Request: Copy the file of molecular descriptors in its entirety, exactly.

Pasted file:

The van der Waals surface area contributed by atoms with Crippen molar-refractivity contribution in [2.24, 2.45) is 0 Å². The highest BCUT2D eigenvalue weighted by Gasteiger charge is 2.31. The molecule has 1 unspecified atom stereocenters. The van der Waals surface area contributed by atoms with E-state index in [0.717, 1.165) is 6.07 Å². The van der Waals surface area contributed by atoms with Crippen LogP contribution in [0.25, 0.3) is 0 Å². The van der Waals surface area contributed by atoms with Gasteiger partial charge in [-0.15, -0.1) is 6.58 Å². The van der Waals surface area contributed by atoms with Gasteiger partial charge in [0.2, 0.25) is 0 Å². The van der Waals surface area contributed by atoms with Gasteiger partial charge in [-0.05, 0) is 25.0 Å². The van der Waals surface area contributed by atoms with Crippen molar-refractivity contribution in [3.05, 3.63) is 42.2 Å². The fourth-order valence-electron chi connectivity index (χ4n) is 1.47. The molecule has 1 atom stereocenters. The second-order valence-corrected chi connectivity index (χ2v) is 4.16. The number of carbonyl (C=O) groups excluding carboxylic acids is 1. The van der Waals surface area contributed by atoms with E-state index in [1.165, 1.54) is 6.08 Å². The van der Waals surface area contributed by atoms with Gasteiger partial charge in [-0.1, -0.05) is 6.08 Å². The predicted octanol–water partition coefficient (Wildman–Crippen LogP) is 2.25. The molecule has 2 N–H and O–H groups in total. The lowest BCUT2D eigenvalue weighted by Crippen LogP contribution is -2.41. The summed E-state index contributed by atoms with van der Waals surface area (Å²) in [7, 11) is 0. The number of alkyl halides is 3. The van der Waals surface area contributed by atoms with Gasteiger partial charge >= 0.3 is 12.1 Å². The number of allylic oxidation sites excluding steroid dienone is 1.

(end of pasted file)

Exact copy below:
The van der Waals surface area contributed by atoms with Crippen molar-refractivity contribution in [2.24, 2.45) is 0 Å². The highest BCUT2D eigenvalue weighted by Gasteiger charge is 2.31. The molecule has 1 unspecified atom stereocenters. The van der Waals surface area contributed by atoms with E-state index in [0.717, 1.165) is 6.07 Å². The van der Waals surface area contributed by atoms with Crippen LogP contribution in [0.25, 0.3) is 0 Å². The van der Waals surface area contributed by atoms with Gasteiger partial charge in [-0.15, -0.1) is 6.58 Å². The van der Waals surface area contributed by atoms with Gasteiger partial charge in [0.2, 0.25) is 0 Å². The van der Waals surface area contributed by atoms with Gasteiger partial charge in [-0.05, 0) is 25.0 Å². The van der Waals surface area contributed by atoms with Crippen molar-refractivity contribution in [3.05, 3.63) is 42.2 Å². The fourth-order valence-electron chi connectivity index (χ4n) is 1.47. The molecule has 1 atom stereocenters. The second-order valence-corrected chi connectivity index (χ2v) is 4.16. The number of carbonyl (C=O) groups excluding carboxylic acids is 1. The van der Waals surface area contributed by atoms with E-state index in [1.165, 1.54) is 6.08 Å². The van der Waals surface area contributed by atoms with Gasteiger partial charge in [-0.1, -0.05) is 6.08 Å². The predicted octanol–water partition coefficient (Wildman–Crippen LogP) is 2.25. The molecule has 2 N–H and O–H groups in total. The lowest BCUT2D eigenvalue weighted by Crippen LogP contribution is -2.41. The summed E-state index contributed by atoms with van der Waals surface area (Å²) in [7, 11) is 0. The number of alkyl halides is 3. The van der Waals surface area contributed by atoms with Gasteiger partial charge >= 0.3 is 12.1 Å². The number of allylic oxidation sites excluding steroid dienone is 1.